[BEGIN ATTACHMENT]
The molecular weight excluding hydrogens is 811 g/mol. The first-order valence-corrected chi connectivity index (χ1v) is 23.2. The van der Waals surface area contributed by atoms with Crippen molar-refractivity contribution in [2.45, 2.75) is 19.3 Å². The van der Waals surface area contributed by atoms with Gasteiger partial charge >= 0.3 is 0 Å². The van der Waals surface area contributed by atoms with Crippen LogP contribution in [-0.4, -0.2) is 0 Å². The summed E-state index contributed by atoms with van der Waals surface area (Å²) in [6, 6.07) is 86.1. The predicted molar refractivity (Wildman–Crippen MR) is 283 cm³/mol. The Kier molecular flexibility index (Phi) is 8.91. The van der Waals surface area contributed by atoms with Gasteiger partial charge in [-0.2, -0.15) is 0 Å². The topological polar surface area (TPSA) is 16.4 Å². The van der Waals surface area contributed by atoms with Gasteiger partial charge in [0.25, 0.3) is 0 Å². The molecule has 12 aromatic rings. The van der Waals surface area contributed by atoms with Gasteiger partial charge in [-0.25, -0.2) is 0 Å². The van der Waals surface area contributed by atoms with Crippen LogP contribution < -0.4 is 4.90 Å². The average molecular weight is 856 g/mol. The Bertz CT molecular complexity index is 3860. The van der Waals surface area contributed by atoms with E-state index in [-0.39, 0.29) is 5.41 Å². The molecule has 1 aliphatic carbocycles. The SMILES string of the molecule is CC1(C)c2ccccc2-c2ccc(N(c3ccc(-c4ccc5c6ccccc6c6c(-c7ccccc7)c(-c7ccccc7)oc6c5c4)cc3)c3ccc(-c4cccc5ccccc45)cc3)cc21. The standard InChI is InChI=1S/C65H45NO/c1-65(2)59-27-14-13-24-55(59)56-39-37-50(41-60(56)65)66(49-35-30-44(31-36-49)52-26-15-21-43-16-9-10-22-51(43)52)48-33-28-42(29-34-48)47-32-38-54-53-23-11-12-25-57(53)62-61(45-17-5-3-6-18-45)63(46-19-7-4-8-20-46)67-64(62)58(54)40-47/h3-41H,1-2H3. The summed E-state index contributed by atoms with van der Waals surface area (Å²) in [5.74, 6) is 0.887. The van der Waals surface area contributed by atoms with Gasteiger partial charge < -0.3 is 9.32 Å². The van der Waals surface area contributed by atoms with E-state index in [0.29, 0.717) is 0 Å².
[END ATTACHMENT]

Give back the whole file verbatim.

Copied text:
The molecular weight excluding hydrogens is 811 g/mol. The first-order valence-corrected chi connectivity index (χ1v) is 23.2. The van der Waals surface area contributed by atoms with Crippen molar-refractivity contribution in [2.45, 2.75) is 19.3 Å². The van der Waals surface area contributed by atoms with Gasteiger partial charge >= 0.3 is 0 Å². The van der Waals surface area contributed by atoms with Crippen LogP contribution in [-0.4, -0.2) is 0 Å². The summed E-state index contributed by atoms with van der Waals surface area (Å²) in [6, 6.07) is 86.1. The predicted molar refractivity (Wildman–Crippen MR) is 283 cm³/mol. The Kier molecular flexibility index (Phi) is 8.91. The van der Waals surface area contributed by atoms with Gasteiger partial charge in [-0.2, -0.15) is 0 Å². The topological polar surface area (TPSA) is 16.4 Å². The van der Waals surface area contributed by atoms with Gasteiger partial charge in [0.25, 0.3) is 0 Å². The molecule has 12 aromatic rings. The van der Waals surface area contributed by atoms with Gasteiger partial charge in [-0.25, -0.2) is 0 Å². The van der Waals surface area contributed by atoms with Crippen LogP contribution < -0.4 is 4.90 Å². The average molecular weight is 856 g/mol. The Bertz CT molecular complexity index is 3860. The van der Waals surface area contributed by atoms with E-state index in [-0.39, 0.29) is 5.41 Å². The molecule has 1 aliphatic carbocycles. The SMILES string of the molecule is CC1(C)c2ccccc2-c2ccc(N(c3ccc(-c4ccc5c6ccccc6c6c(-c7ccccc7)c(-c7ccccc7)oc6c5c4)cc3)c3ccc(-c4cccc5ccccc45)cc3)cc21. The standard InChI is InChI=1S/C65H45NO/c1-65(2)59-27-14-13-24-55(59)56-39-37-50(41-60(56)65)66(49-35-30-44(31-36-49)52-26-15-21-43-16-9-10-22-51(43)52)48-33-28-42(29-34-48)47-32-38-54-53-23-11-12-25-57(53)62-61(45-17-5-3-6-18-45)63(46-19-7-4-8-20-46)67-64(62)58(54)40-47/h3-41H,1-2H3. The summed E-state index contributed by atoms with van der Waals surface area (Å²) in [5.74, 6) is 0.887. The van der Waals surface area contributed by atoms with Gasteiger partial charge < -0.3 is 9.32 Å². The van der Waals surface area contributed by atoms with E-state index in [0.29, 0.717) is 0 Å².